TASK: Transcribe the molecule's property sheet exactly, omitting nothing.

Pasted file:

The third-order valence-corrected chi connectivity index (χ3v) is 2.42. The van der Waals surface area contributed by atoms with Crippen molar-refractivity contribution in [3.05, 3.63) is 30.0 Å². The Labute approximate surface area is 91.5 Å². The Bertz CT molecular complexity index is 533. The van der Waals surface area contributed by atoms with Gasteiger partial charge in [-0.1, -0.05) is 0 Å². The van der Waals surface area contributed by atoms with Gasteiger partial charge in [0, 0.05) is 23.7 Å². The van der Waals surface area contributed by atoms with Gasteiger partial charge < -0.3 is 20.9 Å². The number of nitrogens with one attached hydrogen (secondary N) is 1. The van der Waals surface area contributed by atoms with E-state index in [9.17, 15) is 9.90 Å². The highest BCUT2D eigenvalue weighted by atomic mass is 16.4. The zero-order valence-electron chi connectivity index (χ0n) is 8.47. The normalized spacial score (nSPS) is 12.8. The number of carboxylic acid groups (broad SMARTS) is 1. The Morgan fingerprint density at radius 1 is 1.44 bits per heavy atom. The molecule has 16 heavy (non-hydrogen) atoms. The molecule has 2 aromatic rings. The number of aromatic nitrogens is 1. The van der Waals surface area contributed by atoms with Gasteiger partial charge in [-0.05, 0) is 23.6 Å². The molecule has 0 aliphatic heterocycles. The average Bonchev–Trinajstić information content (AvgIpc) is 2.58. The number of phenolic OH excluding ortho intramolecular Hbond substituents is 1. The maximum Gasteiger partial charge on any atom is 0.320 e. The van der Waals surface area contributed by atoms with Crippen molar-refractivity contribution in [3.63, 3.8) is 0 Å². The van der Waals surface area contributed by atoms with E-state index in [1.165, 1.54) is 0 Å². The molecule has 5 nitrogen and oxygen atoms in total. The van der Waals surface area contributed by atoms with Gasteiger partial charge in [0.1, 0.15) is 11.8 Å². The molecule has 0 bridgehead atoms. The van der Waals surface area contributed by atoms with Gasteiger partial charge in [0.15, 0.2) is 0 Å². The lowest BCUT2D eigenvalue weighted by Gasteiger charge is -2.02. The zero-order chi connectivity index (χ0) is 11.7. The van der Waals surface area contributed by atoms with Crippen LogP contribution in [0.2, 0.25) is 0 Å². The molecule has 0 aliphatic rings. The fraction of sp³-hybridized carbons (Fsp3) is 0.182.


The third-order valence-corrected chi connectivity index (χ3v) is 2.42. The van der Waals surface area contributed by atoms with Crippen molar-refractivity contribution in [3.05, 3.63) is 30.0 Å². The Labute approximate surface area is 91.5 Å². The Bertz CT molecular complexity index is 533. The van der Waals surface area contributed by atoms with Gasteiger partial charge in [-0.1, -0.05) is 0 Å². The van der Waals surface area contributed by atoms with Gasteiger partial charge in [0, 0.05) is 23.7 Å². The van der Waals surface area contributed by atoms with Gasteiger partial charge < -0.3 is 20.9 Å². The number of nitrogens with one attached hydrogen (secondary N) is 1. The van der Waals surface area contributed by atoms with E-state index in [9.17, 15) is 9.90 Å². The highest BCUT2D eigenvalue weighted by atomic mass is 16.4. The zero-order valence-electron chi connectivity index (χ0n) is 8.47. The normalized spacial score (nSPS) is 12.8. The number of carboxylic acid groups (broad SMARTS) is 1. The Morgan fingerprint density at radius 1 is 1.44 bits per heavy atom. The molecule has 16 heavy (non-hydrogen) atoms. The molecule has 2 aromatic rings. The number of aromatic nitrogens is 1. The van der Waals surface area contributed by atoms with Gasteiger partial charge in [-0.05, 0) is 23.6 Å². The molecule has 0 aliphatic heterocycles. The average Bonchev–Trinajstić information content (AvgIpc) is 2.58. The number of phenolic OH excluding ortho intramolecular Hbond substituents is 1. The maximum Gasteiger partial charge on any atom is 0.320 e. The van der Waals surface area contributed by atoms with Crippen molar-refractivity contribution in [3.63, 3.8) is 0 Å². The van der Waals surface area contributed by atoms with E-state index in [1.165, 1.54) is 0 Å². The molecule has 5 nitrogen and oxygen atoms in total. The van der Waals surface area contributed by atoms with Gasteiger partial charge in [0.1, 0.15) is 11.8 Å². The molecule has 0 bridgehead atoms. The van der Waals surface area contributed by atoms with Gasteiger partial charge in [0.15, 0.2) is 0 Å². The lowest BCUT2D eigenvalue weighted by Gasteiger charge is -2.02. The zero-order chi connectivity index (χ0) is 11.7. The van der Waals surface area contributed by atoms with Crippen LogP contribution in [0.2, 0.25) is 0 Å². The molecule has 0 aliphatic rings. The fraction of sp³-hybridized carbons (Fsp3) is 0.182.